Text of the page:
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Present Level of Academic Achievement and Functional Perform

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Brooke Ramsey

on 27 February 2014

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Transcript of Present Level of Academic Achievement and Functional Perform

Present Level of Academic Achievement and Functional Performance
Most Recent Data/Evaluation Results
State-District Assessments/Benchmarks
Most Recent Data/Evaluation Results
Psychological Information



Narrative of most current psychological report
Within one year
Include date, eligibility(s)


CRCT, EOCT, GHSGT, GAA scores
Documentation of “meets” or “does not meet” should be present
Any sections failed need to be documented and the subtests need to be listed along with the scores on the subtest

County/School-based benchmarks and assessments – WJIII, BDI, Brigance, STAR (Universal Screener), OAS, Unique Learning System, etc.
Include expected level of performance (if applicable)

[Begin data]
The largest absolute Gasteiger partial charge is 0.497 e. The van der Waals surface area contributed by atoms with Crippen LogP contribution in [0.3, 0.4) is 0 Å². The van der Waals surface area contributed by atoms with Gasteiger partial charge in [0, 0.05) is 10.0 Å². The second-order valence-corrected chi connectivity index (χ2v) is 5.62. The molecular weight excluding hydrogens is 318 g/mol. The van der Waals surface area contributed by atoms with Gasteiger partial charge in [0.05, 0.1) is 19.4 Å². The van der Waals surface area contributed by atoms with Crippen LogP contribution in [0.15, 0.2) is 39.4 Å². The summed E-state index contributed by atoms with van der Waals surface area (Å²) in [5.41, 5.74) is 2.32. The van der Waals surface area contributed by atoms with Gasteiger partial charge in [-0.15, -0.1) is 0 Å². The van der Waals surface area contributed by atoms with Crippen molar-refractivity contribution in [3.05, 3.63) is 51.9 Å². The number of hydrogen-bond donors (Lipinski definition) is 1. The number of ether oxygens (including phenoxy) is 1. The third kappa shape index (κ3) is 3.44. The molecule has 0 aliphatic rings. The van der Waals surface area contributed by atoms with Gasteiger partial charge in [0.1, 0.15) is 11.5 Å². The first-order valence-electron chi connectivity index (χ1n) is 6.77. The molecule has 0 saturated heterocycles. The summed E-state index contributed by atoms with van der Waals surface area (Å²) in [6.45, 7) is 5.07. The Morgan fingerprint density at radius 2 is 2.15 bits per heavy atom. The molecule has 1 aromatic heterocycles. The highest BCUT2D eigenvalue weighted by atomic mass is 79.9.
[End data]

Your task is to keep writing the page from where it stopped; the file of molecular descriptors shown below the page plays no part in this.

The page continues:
Most Recent Data/Evaluation Results
Classroom Performance
Mastery of goals and objectives
Grades
Absences
Health/Medical Information
Most Recent Data/Evaluation Results
Reports outlining progress from select Itinerant Teachers
OT, PT, APE, O&M

Example
Patrick was reevaluated on 3/20/09 and continues to qualify for EBD based on the information provided in the eligibility report from 4/19/09. He demonstrated an average IQ as measured by the WISC-IV. WIAT results indicated academic deficits in reading comprehension and solving word problems. Analysis of the behavior assessment (Devereaux/BASIC) revealed significant problems in interpersonal skills and also indicated signs of depression.

Example
A score of 800 meets the standard for CRCT. A score of 850 exceeds the standard.

Fourth grade CRCT results for 2013:
Reading 858 (exceeds expectations)
English/Lang. Arts 781 (did not meet expectations)
Grammar (3/10)
Sentence Construction (5/12)
Math 778 (did not meet expectations)
Algebra (4/9)
Data Analysis/Probability (1/6)
Geometry (3/8)
Measurement (3/3)
Number and Operations (2/8)